SEATTLE — The topics of gun ownership and gun control have never felt more polarizing, these days. Still, it shouldn’t be difficult for all to agree that firearms are powerful, potentially destructive tools that must be handled with a certain amount of respect and forethought. As such, one of the first rules of gun ownership has always been to properly secure the weapon in a safe and secure location when they aren’t in use. Unfortunately, and rather unbelievably, a recent survey administered to 3,000 gun owners at gun safety events in Washington state found that 40% don’t lock their guns up at home, even if they have kids.
Researchers from the University of Washington handed out one-page surveys to gun owners waiting in line for free firearm storage devices at various gun safety events in sporting goods stores. In all, 40% said they have at least one firearm in their home that is not locked and secured. Another 39% said they keep at least one gun loaded in their home, and 14% said they store all their firearms unlocked and loaded in their home.
“Even in this population, which clearly had some interest in or awareness of firearm safety, there was a high prevalence of unlocked firearms,” says lead author Aisha King, who worked on the study as a graduate student in UW’s School of Public Health, in a statement.
King and her team conducted their surveys at gun safety events in 10 Washington cities between 2015 and 2018. Their findings point to the unsettling conclusion that, for a great number of gun owners, the presence of children at home does not make a difference when it comes to gun safety.
According to previous research, storing firearms locked and unloaded reduces the risk of both unintentional and self-inflicted firearm injuries among young people by over 70%.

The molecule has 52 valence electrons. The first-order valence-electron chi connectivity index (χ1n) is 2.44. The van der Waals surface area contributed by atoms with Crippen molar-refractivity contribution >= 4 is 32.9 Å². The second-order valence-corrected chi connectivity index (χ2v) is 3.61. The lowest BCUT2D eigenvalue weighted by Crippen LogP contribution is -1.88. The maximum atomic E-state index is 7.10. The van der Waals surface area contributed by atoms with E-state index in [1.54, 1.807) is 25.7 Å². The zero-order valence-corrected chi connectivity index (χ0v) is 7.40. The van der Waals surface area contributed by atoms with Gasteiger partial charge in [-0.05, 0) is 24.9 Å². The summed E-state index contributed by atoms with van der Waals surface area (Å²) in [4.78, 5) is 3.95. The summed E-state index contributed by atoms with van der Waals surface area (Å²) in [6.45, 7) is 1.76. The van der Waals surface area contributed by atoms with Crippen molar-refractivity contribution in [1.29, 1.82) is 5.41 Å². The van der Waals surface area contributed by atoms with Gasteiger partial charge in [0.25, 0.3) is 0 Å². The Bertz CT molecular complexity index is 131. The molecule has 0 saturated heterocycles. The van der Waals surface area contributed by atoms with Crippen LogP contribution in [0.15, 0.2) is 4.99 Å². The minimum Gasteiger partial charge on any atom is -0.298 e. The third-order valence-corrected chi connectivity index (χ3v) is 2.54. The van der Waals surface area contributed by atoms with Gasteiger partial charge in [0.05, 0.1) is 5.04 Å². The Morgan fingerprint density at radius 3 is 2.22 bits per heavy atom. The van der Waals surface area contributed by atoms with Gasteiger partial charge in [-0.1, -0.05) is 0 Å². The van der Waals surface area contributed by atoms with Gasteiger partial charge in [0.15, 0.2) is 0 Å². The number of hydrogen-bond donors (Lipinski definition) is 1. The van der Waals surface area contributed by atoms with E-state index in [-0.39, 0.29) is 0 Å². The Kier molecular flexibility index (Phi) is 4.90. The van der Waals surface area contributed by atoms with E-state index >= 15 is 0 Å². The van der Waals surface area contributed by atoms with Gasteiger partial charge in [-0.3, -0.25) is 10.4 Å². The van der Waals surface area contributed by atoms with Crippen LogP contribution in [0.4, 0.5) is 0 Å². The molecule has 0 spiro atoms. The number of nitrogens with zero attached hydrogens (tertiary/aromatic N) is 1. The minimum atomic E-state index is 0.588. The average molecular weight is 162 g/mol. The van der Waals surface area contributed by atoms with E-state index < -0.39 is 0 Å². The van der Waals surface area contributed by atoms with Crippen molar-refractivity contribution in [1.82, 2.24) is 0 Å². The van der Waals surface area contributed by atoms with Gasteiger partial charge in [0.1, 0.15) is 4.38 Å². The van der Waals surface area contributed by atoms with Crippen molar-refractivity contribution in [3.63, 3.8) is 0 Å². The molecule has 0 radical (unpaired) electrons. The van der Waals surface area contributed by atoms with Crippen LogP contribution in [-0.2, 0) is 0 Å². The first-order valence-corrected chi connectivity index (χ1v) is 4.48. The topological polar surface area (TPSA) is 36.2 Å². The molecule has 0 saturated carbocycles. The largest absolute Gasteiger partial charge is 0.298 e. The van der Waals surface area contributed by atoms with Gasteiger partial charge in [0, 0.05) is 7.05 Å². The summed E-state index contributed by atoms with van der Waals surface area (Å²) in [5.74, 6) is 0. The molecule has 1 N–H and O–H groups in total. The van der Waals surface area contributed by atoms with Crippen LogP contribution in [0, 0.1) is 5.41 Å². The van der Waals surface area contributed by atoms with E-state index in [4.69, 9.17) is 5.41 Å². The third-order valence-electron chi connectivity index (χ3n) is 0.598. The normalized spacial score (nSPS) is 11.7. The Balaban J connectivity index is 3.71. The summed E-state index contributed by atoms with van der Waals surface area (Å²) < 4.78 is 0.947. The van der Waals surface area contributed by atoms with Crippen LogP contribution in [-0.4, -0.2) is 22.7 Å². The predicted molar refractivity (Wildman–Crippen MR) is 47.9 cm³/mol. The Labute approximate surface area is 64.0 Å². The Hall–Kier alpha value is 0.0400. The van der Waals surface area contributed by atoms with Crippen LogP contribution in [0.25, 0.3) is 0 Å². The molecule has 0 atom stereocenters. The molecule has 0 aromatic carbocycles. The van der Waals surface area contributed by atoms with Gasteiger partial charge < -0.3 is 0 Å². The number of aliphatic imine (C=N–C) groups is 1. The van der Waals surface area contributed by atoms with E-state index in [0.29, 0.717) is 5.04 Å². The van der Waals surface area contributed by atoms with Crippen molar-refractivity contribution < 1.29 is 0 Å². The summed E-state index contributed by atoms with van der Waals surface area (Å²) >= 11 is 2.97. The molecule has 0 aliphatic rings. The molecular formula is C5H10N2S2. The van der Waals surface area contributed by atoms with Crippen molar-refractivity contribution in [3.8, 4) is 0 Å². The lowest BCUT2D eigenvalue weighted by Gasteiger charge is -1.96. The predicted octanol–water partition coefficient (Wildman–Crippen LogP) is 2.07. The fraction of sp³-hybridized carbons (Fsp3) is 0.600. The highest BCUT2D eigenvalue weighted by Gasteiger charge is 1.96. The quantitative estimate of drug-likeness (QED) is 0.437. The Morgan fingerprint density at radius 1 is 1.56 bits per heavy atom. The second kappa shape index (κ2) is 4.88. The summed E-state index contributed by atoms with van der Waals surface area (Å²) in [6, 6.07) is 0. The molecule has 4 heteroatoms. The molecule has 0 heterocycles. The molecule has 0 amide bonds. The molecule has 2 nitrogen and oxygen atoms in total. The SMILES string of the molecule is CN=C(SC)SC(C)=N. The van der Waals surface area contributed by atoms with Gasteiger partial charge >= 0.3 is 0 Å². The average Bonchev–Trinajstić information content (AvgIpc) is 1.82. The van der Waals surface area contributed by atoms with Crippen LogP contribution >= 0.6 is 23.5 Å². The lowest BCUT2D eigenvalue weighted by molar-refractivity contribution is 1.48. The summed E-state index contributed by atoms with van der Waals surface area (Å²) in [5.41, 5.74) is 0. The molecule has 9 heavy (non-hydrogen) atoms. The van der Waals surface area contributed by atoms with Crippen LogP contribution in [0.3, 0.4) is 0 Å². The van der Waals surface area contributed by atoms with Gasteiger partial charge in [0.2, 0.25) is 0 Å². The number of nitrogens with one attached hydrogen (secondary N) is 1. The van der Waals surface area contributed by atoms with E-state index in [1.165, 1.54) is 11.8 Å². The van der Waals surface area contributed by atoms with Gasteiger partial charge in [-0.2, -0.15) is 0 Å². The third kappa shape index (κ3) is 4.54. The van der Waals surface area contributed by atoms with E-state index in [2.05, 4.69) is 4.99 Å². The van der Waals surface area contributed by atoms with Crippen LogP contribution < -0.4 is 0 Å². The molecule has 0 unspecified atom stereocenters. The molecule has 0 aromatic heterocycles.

“The purpose of the events is to increase the use of safe firearm storage, an evidence-based strategy to reduce firearm related injuries and deaths,” says study co-author Elizabeth Bennett, director of community health and engagement at Seattle Children’s. “Our goal is to create a comfortable environment to learn about locking up firearms and to have the devices ready to use right away.”
Previous research has suggested that gun safety events are effective at reaching a key demographic for gun safety in the home: male gun owners. King and her team say the majority of owners in the U.S. are male, and typically take responsibility for how the firearms are stored in their home. However, most parents who attend gun safety classes and events held in pediatrician offices or other clinical settings are female.
On the bright side, almost all of the 3,000 individuals who completed surveys said they plan to use their free safety device within the following week.
King adds that part of the problem is that some adults think their younger children don’t know where their guns are located or don’t know how to access them, when in reality many children do.
“A lot of times, the kids do know,” King concludes. “Also, guardians might think that training adolescents or older children is enough to keep them safe, that training means they don’t have to lock their guns. Unfortunately, a lot of adolescents are at high risk of suicide, and unlocked guns add to that risk – regardless of training.”
The study is published in the journal Preventative Medicine.